Again, on my first visit, I tucked into a plate of nigiri sushi: maguro, red snapper, hamachi and mackerel. It's easy enough to tell good sushi from bad sushi, but as I said above, the line between very good and fantastic — or, in the other direction, from very good to good to satisfactory — is more difficult to pinpoint. At Kampai I found the nigiri sushi to vary between good and satisfactory. The individual pieces were fresh, but the flavors didn't pop. And several pieces were cut too thick. It was difficult to judge, let alone enjoy, the texture.

The roll selection is broad, but few of the choices stand out from the standard array of California, Philadelphia, etc., etc. rolls. On this first visit, I tried the "Central" roll. As befits its name, this was rather middle-of-the road, with (cooked) shrimp inside the roll and a sweet, tangy "cocktail" sauce drizzled atop it. On my second visit, I tried the more promising "Fire Dragon" roll, a spicy-tuna roll with unagi (grilled freshwater eel) on top, dressed with sriracha sauce. This was very spicy — so much so that I couldn't really taste the unagi.

Best was the "Kampai Special." All you need to know about this roll is that its interior features deep-fried lobster tail. It's indulgent, yes, though the light tempura batter keeps it from being overwhelming.

Tani's Jessica Ho and the Oh My God roll.
Jennifer Silverberg
Tani's Jessica Ho and the Oh My God roll.

Location Info

Map

Tani Sushi Bistro

16 S. Bemiston Ave.
Clayton, MO 63105

Category: Restaurant > Japanese

Region: Clayton

Tani Sushi Bistro
16 South Bemiston Avenue, Clayton; 314-727-8264.
Hours: Lunch 11 a.m.-2:30 p.m. Mon.-Fri.
Dinner 4:30-10 p.m. Mon.-Thu., 4:30-11 p.m. Fri.-Sat. (Closed Sun.)
Kampai
4949 West Pine Boulevard; 314-367-2020.
Hours: Lunch 11 a.m.-2 p.m. Mon.-Fri.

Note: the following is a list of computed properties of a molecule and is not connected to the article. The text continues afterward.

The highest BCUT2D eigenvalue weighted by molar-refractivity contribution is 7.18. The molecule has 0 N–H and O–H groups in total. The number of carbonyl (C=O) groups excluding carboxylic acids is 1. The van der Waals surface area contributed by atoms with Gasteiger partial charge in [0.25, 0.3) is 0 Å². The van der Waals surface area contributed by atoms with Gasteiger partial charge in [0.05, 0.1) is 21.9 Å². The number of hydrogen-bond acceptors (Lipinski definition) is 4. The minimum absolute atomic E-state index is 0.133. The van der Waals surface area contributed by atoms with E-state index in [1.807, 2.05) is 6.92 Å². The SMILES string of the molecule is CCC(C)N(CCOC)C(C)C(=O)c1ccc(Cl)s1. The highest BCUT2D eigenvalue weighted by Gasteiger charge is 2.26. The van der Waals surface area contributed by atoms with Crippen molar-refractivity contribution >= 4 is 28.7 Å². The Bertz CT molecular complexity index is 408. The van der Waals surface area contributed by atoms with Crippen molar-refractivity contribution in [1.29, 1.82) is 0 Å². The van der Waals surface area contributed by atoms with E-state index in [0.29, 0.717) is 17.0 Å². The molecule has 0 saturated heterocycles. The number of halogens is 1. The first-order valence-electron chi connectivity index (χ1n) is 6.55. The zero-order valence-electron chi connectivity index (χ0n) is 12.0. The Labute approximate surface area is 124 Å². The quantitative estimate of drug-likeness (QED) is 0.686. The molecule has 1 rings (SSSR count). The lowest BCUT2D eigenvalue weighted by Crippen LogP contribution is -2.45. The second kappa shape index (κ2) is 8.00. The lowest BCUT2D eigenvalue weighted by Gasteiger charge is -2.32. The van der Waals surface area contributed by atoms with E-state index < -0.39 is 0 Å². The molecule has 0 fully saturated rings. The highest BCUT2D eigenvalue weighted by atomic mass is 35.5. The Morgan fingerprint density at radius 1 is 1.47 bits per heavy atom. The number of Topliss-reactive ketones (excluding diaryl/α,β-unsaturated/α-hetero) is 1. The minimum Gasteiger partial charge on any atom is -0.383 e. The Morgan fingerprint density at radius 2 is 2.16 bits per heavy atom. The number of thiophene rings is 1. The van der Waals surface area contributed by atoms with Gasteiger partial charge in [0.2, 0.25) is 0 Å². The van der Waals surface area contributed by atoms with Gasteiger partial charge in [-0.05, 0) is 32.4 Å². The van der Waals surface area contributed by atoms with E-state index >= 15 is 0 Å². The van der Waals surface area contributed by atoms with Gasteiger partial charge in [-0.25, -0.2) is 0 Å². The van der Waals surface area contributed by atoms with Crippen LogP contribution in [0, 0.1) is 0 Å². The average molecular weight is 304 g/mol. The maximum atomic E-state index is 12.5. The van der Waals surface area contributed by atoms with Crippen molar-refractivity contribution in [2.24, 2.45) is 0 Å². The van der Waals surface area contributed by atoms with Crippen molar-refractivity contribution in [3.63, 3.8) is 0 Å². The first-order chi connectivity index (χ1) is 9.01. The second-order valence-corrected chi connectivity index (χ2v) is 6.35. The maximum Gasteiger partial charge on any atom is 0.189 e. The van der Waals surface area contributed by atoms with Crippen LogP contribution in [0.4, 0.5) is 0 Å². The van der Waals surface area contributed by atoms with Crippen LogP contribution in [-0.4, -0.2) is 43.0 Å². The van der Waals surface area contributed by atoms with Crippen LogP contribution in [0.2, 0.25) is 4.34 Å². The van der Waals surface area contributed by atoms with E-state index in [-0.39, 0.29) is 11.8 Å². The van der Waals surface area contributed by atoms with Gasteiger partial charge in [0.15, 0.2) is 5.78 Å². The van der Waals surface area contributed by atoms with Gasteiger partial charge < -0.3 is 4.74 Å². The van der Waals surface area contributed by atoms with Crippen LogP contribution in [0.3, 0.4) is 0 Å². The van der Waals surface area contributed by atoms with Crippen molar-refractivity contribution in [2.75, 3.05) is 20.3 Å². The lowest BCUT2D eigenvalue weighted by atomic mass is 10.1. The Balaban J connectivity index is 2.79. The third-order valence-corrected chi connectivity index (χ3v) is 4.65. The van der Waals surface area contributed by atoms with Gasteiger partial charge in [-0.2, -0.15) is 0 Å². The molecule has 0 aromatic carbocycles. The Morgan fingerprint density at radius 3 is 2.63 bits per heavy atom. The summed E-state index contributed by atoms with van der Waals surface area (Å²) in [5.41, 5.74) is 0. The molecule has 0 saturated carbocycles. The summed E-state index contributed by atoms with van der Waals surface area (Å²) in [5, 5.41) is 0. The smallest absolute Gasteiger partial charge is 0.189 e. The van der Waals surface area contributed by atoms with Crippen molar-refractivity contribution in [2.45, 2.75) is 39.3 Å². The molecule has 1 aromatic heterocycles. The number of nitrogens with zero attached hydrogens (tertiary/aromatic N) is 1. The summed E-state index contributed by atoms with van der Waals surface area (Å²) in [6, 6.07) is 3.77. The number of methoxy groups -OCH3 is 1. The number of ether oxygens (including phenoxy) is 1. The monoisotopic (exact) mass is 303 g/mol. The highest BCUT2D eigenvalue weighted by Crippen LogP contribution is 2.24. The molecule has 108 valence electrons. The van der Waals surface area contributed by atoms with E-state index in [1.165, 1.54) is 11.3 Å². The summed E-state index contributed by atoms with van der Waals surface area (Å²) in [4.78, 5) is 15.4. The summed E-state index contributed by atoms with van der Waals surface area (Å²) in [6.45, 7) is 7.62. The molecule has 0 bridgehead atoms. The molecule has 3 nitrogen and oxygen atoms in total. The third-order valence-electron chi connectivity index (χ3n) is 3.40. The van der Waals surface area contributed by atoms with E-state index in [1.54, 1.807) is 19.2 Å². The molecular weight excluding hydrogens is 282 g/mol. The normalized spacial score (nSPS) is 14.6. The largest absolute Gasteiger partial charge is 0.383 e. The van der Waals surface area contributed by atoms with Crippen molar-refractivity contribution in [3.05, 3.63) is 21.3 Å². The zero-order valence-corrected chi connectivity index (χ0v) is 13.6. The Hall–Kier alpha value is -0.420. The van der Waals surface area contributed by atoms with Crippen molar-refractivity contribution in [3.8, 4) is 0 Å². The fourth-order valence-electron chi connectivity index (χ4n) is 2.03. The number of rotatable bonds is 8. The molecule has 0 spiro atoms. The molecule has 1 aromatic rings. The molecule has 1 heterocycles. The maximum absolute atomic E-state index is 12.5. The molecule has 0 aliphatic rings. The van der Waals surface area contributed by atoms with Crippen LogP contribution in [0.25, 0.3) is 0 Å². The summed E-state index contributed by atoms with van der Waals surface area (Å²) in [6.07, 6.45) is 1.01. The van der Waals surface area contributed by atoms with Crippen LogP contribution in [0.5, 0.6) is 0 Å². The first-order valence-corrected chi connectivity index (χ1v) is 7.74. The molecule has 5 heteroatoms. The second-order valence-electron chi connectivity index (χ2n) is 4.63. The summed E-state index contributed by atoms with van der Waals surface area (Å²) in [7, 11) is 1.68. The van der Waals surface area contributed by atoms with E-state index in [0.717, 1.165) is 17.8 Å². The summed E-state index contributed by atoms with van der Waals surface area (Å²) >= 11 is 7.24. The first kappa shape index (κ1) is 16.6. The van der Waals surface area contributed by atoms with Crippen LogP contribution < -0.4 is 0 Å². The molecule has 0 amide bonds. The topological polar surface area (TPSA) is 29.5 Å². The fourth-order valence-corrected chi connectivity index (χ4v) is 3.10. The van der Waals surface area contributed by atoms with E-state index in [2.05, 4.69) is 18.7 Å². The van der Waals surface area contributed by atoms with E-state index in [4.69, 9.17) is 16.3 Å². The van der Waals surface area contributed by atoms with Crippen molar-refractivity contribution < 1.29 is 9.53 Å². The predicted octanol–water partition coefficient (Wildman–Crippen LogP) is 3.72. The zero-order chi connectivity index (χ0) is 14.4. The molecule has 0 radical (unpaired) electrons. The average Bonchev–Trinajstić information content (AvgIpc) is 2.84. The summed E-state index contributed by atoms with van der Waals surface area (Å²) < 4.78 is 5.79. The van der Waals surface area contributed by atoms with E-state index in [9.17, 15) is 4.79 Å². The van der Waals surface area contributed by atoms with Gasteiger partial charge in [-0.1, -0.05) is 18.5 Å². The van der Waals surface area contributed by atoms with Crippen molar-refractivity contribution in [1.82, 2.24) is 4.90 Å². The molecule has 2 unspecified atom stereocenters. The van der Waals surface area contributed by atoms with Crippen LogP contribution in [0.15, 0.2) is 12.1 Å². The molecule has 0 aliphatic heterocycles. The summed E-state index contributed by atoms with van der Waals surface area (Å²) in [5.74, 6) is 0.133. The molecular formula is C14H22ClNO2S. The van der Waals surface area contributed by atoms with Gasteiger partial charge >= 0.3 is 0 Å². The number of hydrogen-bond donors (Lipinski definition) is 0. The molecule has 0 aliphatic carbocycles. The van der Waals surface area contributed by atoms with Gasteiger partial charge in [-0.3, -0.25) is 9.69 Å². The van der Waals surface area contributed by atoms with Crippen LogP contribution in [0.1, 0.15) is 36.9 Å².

Dinner 5-10 p.m. Mon.-Thu., 5-11 p.m. Fri.-Sat., 5-9 p.m. Sun.

I also had better luck with nigiri sushi on this return visit. While nothing jumped into the category of fantastic, the pieces were the appropriate thickness, and a piece of salmon had that vibrant flavor and buttery texture that mark very-good sushi. Those seeking a sushi fix, if not a transformative experience, will find Kampai a rewarding destination.

For me, however, the tension between these two reactions — a pleasant sushi fix and a transformative experience — is what I take away from my multiple sushi visits this month. Has sushi become too commonplace? This isn't just idle speculation. This very week, three separate organizations issued consumer advisories on which kinds of sushi to avoid because demand has led to the collapse of fish stocks.

Most at risk? The bluefin tuna. Our love of this creature, from prepackaged supermarket rolls to the occasional toro splurge, has driven it to the point of extinction. It's something to consider the next time you sit down for your maguro fix.

I love maguro and toro and even, sometimes, those cheap prepackaged supermarket rolls. I love them enough not to eat them again for several years.

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